Denise M. Clark reviews Unidentified Flying Objects: Starcraft, By Der Voron (PublishAmerica)
The existence of extraterrestrials has long been a subject of heated debate between scientists, scholars and stargazers who’ve spent many an hour studying the night sky and the universe beckoning beyond. Scientific proof of whether distant life forms and existence are legitimate causes yet an addition bone of contention between UFOlogists and skeptics alike, and while it’s easy to make jokes about Area 51 or Roswell, there is certainly a basis for those jokes and rumors. Something had to have happened in these places and many others throughout the globe to engender such speculation and argument.
In his book, Unidentified Flying Objects: Starcraft, Der Voron has offered an extremely well researched and detailed report of incidents that have occurred all across the globe, from many different eras. Ancient writings may have been the first indication that ‘we are not alone’, and Der Voron cites several of these sources as an example. Such statements originate from many different countries and in different continents, from ancient times to contemporary, from Indian tales of events that took place in the wilds of Kipling country to experiences related by a German artillery gunner during World War Two. Reports of ‘unidentified contact with objects of undetermined origins’ have been filed in government offices from the plains of South America to the fjords of Norway and the steppes of Asia.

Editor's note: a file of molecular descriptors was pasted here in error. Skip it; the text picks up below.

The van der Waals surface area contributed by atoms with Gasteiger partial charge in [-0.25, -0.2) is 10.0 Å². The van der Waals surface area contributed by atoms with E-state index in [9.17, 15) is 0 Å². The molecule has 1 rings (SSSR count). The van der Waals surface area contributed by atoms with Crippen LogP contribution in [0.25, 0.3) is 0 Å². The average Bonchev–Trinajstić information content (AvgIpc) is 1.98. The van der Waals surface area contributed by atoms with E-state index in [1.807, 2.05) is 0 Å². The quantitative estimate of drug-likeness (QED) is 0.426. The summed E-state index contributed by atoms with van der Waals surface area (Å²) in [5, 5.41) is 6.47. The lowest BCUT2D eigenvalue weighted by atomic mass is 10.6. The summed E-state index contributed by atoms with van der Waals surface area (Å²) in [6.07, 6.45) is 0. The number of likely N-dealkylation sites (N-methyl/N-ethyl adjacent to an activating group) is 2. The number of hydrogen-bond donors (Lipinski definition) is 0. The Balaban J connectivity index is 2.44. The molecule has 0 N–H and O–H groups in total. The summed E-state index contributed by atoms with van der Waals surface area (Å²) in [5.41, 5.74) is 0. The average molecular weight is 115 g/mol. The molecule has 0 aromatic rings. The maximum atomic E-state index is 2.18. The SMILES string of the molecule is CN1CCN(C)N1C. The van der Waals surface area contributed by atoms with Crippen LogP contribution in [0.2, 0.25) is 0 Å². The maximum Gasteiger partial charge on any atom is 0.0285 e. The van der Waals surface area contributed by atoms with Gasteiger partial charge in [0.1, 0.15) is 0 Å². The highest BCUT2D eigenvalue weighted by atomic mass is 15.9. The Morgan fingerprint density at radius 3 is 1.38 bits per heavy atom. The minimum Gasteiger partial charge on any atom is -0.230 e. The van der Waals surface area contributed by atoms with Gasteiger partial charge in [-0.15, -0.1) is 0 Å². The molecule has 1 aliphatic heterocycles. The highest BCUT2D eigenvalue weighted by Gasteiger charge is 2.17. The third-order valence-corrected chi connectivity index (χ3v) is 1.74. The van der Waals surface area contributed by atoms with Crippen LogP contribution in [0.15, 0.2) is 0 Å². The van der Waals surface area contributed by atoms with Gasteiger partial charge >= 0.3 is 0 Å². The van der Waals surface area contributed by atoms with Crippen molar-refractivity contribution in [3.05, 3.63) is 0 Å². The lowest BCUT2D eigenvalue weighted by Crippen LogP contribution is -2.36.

Highly annotated and illustrated with fascinating examples of starship models and their possible makeup, armaments and defensive mechanisms, this ambitious work offers a wealth of documented information on not only Starcraft, otherwise known as ‘Flying Saucers’, but the types of extraterrestrials that have flown them. All aliens are not created equal, as their many varied depictions and origins in historical writings attest. The author’s use of a plethora of written documentation ably enhances his description of personal civilian and military accounts of those who have had some kind of interaction with these objects.
Also explored in great detail is the intelligence of our sea life, mainly as that intelligence relates to dolphins and the octopi of our deepest oceans, and how they, in turn, can be used in the search for extended knowledge of the universe surrounding our planet. How and why these creatures have gained such highly specialized communication skills and how it is that an octopus can experience an event and not only remember it, but learn from it, is explored, and commented upon as it relates to man’s search for a higher intelligence.
While replete with scientific data, terms and information, this work by Der Voron is nevertheless highly readable and extremely illuminating for the common reader with no prior knowledge of extraterrestrial existence, while at the same time it also provides hours of reading material and documentation to keep the more knowledgeable busy.
Der Voron’s conscientious effort to dig deep for his sources shows in his detailed reports, and his data gathering and willingness to share that information is a challenging endeavor in which he has aptly succeeded. The existence of extraterrestrials is an immensely interesting topic, one that will be explored for years to come, and this work can provide as an invaluable asset to any stargazer’s bookshelf.